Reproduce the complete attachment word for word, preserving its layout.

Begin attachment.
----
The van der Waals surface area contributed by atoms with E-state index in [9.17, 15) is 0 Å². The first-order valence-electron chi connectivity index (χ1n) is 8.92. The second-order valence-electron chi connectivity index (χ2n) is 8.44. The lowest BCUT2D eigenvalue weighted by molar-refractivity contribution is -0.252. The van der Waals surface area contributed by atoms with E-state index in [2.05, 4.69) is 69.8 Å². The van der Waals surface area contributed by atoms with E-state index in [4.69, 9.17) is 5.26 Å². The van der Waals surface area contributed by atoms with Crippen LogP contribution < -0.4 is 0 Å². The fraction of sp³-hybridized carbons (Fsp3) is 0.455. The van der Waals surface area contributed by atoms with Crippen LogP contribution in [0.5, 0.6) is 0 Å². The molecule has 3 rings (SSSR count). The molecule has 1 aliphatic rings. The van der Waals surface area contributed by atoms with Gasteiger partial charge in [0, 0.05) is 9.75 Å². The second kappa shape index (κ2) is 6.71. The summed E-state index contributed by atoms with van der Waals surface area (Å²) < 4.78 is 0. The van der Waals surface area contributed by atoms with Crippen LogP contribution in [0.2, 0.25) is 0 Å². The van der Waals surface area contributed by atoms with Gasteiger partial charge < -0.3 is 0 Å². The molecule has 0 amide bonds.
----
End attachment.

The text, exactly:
The van der Waals surface area contributed by atoms with E-state index in [9.17, 15) is 0 Å². The first-order valence-electron chi connectivity index (χ1n) is 8.92. The second-order valence-electron chi connectivity index (χ2n) is 8.44. The lowest BCUT2D eigenvalue weighted by molar-refractivity contribution is -0.252. The van der Waals surface area contributed by atoms with E-state index in [2.05, 4.69) is 69.8 Å². The van der Waals surface area contributed by atoms with E-state index in [4.69, 9.17) is 5.26 Å². The van der Waals surface area contributed by atoms with Crippen LogP contribution < -0.4 is 0 Å². The fraction of sp³-hybridized carbons (Fsp3) is 0.455. The van der Waals surface area contributed by atoms with Crippen LogP contribution in [0.5, 0.6) is 0 Å². The molecule has 3 rings (SSSR count). The molecule has 1 aliphatic rings. The van der Waals surface area contributed by atoms with Gasteiger partial charge in [0, 0.05) is 9.75 Å². The second kappa shape index (κ2) is 6.71. The summed E-state index contributed by atoms with van der Waals surface area (Å²) < 4.78 is 0. The van der Waals surface area contributed by atoms with Crippen LogP contribution in [0.2, 0.25) is 0 Å². The van der Waals surface area contributed by atoms with Gasteiger partial charge < -0.3 is 0 Å². The molecule has 0 amide bonds.